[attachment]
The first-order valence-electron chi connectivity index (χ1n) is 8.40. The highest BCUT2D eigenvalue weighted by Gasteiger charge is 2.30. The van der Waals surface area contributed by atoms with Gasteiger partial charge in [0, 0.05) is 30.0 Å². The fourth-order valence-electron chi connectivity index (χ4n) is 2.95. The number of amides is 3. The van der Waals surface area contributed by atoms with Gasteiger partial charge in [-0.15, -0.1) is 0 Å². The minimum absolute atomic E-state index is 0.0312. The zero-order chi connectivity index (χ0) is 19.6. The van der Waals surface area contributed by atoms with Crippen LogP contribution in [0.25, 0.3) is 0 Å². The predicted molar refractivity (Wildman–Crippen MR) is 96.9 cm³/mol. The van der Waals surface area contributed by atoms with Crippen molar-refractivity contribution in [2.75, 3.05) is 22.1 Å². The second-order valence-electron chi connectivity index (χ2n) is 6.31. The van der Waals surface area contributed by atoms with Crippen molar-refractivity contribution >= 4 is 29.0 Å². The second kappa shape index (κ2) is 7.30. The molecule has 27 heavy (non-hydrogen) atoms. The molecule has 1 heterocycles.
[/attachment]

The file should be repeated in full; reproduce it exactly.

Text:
The first-order valence-electron chi connectivity index (χ1n) is 8.40. The highest BCUT2D eigenvalue weighted by Gasteiger charge is 2.30. The van der Waals surface area contributed by atoms with Gasteiger partial charge in [0, 0.05) is 30.0 Å². The fourth-order valence-electron chi connectivity index (χ4n) is 2.95. The number of amides is 3. The van der Waals surface area contributed by atoms with Gasteiger partial charge in [-0.15, -0.1) is 0 Å². The minimum absolute atomic E-state index is 0.0312. The zero-order chi connectivity index (χ0) is 19.6. The van der Waals surface area contributed by atoms with Crippen LogP contribution in [0.25, 0.3) is 0 Å². The predicted molar refractivity (Wildman–Crippen MR) is 96.9 cm³/mol. The van der Waals surface area contributed by atoms with Crippen molar-refractivity contribution in [2.75, 3.05) is 22.1 Å². The second-order valence-electron chi connectivity index (χ2n) is 6.31. The van der Waals surface area contributed by atoms with Crippen molar-refractivity contribution >= 4 is 29.0 Å². The second kappa shape index (κ2) is 7.30. The molecule has 27 heavy (non-hydrogen) atoms. The molecule has 1 heterocycles.